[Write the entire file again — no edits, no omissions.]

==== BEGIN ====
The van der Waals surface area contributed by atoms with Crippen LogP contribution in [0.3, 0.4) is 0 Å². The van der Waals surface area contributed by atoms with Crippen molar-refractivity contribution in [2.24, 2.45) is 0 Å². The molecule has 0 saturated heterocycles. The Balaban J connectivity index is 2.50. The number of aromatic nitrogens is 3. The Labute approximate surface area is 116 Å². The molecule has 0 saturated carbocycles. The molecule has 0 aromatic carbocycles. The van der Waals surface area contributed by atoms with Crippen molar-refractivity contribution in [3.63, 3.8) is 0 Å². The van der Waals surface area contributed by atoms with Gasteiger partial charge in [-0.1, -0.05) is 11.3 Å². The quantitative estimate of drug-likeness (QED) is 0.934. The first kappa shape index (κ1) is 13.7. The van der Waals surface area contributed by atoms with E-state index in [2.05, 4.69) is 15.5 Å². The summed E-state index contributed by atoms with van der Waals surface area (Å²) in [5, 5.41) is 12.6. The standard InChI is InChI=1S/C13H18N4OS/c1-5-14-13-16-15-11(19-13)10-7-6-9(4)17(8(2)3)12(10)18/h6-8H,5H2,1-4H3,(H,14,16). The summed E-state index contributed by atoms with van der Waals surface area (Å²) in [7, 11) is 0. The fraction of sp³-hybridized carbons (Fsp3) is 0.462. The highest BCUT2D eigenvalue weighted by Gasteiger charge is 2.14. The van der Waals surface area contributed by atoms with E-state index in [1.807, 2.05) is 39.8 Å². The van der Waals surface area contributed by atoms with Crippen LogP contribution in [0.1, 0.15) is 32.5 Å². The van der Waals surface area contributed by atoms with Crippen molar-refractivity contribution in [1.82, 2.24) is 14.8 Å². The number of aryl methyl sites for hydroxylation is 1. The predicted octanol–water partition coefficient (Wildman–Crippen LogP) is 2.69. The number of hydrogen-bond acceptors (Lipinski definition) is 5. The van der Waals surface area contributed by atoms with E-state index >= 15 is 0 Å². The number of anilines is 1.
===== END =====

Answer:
The van der Waals surface area contributed by atoms with Crippen LogP contribution in [0.3, 0.4) is 0 Å². The van der Waals surface area contributed by atoms with Crippen molar-refractivity contribution in [2.24, 2.45) is 0 Å². The molecule has 0 saturated heterocycles. The Balaban J connectivity index is 2.50. The number of aromatic nitrogens is 3. The Labute approximate surface area is 116 Å². The molecule has 0 saturated carbocycles. The molecule has 0 aromatic carbocycles. The van der Waals surface area contributed by atoms with Crippen molar-refractivity contribution in [3.63, 3.8) is 0 Å². The van der Waals surface area contributed by atoms with Gasteiger partial charge in [-0.1, -0.05) is 11.3 Å². The quantitative estimate of drug-likeness (QED) is 0.934. The first kappa shape index (κ1) is 13.7. The van der Waals surface area contributed by atoms with E-state index in [2.05, 4.69) is 15.5 Å². The summed E-state index contributed by atoms with van der Waals surface area (Å²) in [5, 5.41) is 12.6. The standard InChI is InChI=1S/C13H18N4OS/c1-5-14-13-16-15-11(19-13)10-7-6-9(4)17(8(2)3)12(10)18/h6-8H,5H2,1-4H3,(H,14,16). The summed E-state index contributed by atoms with van der Waals surface area (Å²) in [7, 11) is 0. The fraction of sp³-hybridized carbons (Fsp3) is 0.462. The highest BCUT2D eigenvalue weighted by Gasteiger charge is 2.14. The van der Waals surface area contributed by atoms with E-state index in [1.807, 2.05) is 39.8 Å². The van der Waals surface area contributed by atoms with Crippen LogP contribution in [0.1, 0.15) is 32.5 Å². The van der Waals surface area contributed by atoms with Crippen molar-refractivity contribution in [1.82, 2.24) is 14.8 Å². The number of aryl methyl sites for hydroxylation is 1. The predicted octanol–water partition coefficient (Wildman–Crippen LogP) is 2.69. The number of hydrogen-bond acceptors (Lipinski definition) is 5. The van der Waals surface area contributed by atoms with E-state index >= 15 is 0 Å². The number of anilines is 1.